As for the cloud, as three Synoptic Gospels describe the cloud’s descent in terms of overshadowing (episkiazein), which in the Greek is a pun on the word tent (skenas), but is also the same word used to describe the Holy Spirit overshadowing the Virgin Mary at the Annunciation (Luke 1: 35).

In the Old Testament, the pillar of cloud leads the people through the wilderness by day, just as the pillar of fire leads them by night. Moses entered the cloud on Mount Sinai (Exodus 24: 18), the Shekinah cloud is the localised manifestation of the presence of God (Exodus 19: 9; 33: 9; 34: 5; 40: 34; II Maccabees 2: 8).

The cloud takes Christ up into heaven at the Ascension (Acts 1: 9-10).

Saint Paul talks about the living and the dead being caught up in the cloud to meet the Lord (I Thessalonians 4: 17).

The principle characters:

Christ is the focus of the Transfiguration, but who are the other principle characters in this story?

1, The Trinity: In Orthodox theology, the Transfiguration is not only a feast in honour of Christ, but a feast of the Holy Trinity, for all three Persons of the Trinity are present at that moment:

● God the Father speaks from heaven: “This is my Son, the Beloved; with him I am well pleased; listen to him” (Matthew 17: 5).
● God the Son is transfigured;
● God the Holy Spirit is present in the form of a cloud.

The Transfiguration (Kirillo-Belozersk), anonymous, ca 1497 ... the Transfiguration is also considered the “Small Epiphany”

In this sense, the Transfiguration is also considered the “Small Epiphany” – the “Great Epiphany” being the Baptism of Christ, when the Holy Trinity appears in a similar pattern).

2, Moses and Elijah: At the Transfiguration, Christ appears with Moses and Elijah, the two pre-eminent figures of Judaism, standing alongside him. Saint John Chrysostom explains their presence in three ways:

● They represent the Law and the Prophets – Moses received the Law from God, and Elijah was a great prophet.
● They both experienced visions of God – Moses on Mount Sinai and Elijah on Mount Carmel.
● They represent the living and the dead – Elijah, the living, because he was taken up into heaven in a chariot of fire, and Moses, the dead, because he did experience death.

Moses and Elijah show that the Law and the Prophets point to the coming of Christ, and their recognition of and conversation with Christ symbolise how he fulfils “the law and the prophets” (Matthew 5: 17-19). Moses and Elijah also stand for the living and dead, for Moses died and his burial place is known, while Elijah was taken alive into heaven in order to appear again to announce the time of God’s salvation.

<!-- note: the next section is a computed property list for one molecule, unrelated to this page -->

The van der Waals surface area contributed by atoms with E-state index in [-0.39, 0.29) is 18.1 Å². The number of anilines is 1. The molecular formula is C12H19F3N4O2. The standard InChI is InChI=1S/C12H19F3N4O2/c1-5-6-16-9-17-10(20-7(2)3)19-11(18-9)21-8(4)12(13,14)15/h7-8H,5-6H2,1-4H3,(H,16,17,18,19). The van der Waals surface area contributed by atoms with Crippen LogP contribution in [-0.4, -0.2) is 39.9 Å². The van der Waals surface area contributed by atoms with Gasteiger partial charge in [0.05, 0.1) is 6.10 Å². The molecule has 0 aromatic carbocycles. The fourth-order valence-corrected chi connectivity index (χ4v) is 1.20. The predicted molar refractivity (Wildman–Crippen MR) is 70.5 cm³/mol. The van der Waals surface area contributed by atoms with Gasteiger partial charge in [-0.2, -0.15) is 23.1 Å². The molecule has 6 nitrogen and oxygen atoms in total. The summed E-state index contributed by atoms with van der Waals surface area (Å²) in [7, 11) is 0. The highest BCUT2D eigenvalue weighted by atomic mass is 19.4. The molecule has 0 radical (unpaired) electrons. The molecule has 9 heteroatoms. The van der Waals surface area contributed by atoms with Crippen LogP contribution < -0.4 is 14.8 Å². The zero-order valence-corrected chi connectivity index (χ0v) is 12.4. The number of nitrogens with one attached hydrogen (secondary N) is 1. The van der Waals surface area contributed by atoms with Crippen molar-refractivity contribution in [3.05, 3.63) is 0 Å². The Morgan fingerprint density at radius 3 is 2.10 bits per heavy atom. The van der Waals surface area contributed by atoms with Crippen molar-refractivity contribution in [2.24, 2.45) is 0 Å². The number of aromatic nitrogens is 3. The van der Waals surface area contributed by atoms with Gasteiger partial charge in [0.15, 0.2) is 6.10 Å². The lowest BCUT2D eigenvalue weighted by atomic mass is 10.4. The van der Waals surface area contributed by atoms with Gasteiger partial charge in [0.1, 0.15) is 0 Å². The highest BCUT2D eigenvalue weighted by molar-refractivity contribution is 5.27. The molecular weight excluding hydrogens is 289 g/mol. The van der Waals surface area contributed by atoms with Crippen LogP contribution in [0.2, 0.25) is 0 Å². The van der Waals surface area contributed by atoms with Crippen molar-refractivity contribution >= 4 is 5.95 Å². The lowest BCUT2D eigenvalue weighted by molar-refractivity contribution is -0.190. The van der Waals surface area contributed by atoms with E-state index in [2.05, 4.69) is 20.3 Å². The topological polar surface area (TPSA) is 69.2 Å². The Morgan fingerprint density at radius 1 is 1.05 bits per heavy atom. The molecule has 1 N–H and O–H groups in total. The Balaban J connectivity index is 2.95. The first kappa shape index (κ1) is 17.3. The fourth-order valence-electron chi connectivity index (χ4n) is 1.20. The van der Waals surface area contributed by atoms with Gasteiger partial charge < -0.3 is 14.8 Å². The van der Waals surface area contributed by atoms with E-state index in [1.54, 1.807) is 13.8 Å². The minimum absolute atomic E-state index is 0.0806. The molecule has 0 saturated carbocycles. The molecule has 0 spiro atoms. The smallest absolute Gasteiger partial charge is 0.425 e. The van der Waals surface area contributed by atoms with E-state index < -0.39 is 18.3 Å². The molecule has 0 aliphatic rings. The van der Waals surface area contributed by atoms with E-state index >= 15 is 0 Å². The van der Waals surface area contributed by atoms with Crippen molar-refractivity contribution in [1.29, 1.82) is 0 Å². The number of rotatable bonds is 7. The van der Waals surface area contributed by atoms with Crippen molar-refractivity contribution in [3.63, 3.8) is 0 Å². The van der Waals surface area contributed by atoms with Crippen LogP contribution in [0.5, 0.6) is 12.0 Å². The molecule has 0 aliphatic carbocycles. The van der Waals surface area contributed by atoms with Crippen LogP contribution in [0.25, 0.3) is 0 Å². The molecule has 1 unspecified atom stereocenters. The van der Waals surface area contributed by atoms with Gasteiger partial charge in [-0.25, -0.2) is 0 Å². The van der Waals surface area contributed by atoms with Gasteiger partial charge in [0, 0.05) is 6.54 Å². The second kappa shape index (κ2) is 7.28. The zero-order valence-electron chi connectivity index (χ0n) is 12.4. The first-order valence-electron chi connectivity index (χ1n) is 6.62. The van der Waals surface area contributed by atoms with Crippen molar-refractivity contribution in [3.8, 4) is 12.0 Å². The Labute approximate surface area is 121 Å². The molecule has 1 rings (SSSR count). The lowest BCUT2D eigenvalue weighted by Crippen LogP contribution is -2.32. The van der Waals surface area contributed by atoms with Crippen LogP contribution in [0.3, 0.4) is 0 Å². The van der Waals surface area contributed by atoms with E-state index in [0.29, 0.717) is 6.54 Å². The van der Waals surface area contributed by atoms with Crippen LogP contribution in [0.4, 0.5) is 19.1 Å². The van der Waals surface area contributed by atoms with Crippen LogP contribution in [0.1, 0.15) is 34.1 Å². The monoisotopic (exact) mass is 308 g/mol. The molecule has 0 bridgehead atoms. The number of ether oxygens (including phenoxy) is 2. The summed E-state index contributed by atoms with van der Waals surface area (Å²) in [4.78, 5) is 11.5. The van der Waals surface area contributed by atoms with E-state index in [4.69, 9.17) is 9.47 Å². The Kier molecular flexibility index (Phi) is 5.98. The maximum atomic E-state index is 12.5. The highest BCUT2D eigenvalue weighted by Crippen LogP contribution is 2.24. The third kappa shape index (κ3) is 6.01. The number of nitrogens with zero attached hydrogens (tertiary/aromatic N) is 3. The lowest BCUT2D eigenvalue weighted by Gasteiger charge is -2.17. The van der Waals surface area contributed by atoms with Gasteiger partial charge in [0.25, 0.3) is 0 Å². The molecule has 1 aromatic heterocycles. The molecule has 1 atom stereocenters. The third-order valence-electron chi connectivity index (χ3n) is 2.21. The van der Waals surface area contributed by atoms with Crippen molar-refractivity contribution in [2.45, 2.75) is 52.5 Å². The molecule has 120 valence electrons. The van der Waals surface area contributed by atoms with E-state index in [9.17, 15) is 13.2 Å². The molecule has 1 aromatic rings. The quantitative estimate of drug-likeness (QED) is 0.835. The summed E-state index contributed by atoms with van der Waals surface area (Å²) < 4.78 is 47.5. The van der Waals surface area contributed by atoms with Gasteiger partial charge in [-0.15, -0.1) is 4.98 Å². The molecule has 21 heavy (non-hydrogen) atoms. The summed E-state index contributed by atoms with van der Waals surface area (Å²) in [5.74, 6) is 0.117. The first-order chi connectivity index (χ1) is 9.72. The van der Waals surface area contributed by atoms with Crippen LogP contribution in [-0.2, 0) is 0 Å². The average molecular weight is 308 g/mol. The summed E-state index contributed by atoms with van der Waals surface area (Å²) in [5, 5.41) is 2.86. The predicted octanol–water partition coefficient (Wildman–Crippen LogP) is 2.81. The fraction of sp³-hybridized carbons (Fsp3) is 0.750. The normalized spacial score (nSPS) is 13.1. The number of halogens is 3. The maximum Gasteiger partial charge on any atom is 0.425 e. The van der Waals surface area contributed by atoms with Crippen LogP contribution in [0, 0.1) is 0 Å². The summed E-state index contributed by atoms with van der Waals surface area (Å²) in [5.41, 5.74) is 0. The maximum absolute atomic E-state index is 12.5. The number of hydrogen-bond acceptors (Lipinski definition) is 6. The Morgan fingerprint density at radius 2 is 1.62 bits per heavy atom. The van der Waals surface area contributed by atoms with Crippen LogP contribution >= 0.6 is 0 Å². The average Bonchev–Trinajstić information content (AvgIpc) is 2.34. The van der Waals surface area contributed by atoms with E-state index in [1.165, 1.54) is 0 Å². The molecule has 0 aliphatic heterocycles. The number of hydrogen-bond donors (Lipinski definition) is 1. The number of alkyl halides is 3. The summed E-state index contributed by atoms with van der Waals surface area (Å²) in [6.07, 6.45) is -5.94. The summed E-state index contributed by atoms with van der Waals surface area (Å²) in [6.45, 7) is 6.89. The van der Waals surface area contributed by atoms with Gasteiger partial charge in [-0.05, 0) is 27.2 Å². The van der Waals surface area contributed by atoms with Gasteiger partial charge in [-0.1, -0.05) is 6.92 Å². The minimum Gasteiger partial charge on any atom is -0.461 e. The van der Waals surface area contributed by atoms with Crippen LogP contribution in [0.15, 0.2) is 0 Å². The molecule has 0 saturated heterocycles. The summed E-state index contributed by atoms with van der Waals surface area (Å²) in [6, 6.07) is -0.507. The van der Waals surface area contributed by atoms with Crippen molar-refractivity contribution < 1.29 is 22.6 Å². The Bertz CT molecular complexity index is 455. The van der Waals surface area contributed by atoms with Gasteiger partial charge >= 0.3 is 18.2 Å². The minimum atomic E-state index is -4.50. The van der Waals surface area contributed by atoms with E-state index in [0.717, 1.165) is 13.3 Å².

It was commonly believed that Elijah would reappear before the coming of the Messiah (see Malachi 4), and the three interpret Christ’s response as a reference to John the Baptist (Matthew 17: 13).

3, The Disciples: Peter, James and John were with Christ on the mountain top.

Why these three disciples?

Do you remember how this might relate to Moses and Elijah? Moses ascended the mountain with three trusted companions, Aaron, Nadab and Abihu, to confirm the covenant (Exodus 24: 1), and God’s glory covered the mountain in a cloud for six days (Exodus 25 to 31).

In some ways, Peter, James and John serve as an inner circle or a “kitchen cabinet” in the Gospels.

They are at the Transfiguration (Matthew 17: 1, Mark 9: 2; Luke 9: 28), but also at the raising of the daughter of Jairus (Mark 9: 2; Luke 6: 51), at the top of the Mount of Olives when Christ is about to enter Jerusalem (Mark 13: 3), they help to prepare for the Passover (Luke 22: 8), and they are in Gethsemane (Matthew 26: 37).

They are the only disciples to have been given nickname by Jesus: Simon became the Rock, James and John were the sons of thunder (Luke 5: 10). Jerome likes to refer to Peter as the rock on which the Church is built, James as the first of the apostles to die a martyr’s death, John as the beloved disciple.

They are a trusted group who also serve to represent us at each moment in the story of salvation.

The meaning of the Transfiguration:

The Transfiguration (Spaso Preobrazhensky Monastery, Yaroslavl, ca 1516) ... The Transfiguration is the fulfilment of all the Theophanies, a fulfilment made perfect and complete in the person of Christ

The Transfiguration of Christ in itself is the fulfilment of all of the Theophanies and manifestations of God, a fulfilment made perfect and complete in the person of Christ. We could sat the Transfiguration is the culmination of Christ’s public life, just as his Baptism is its starting point, and his Ascension its end. As Archbishop Michael Ramsey, in his small book, The Glory of God and the Transfiguration of Christ, wrote: “The Transfiguration stands as a gateway to the saving events of the Gospel.”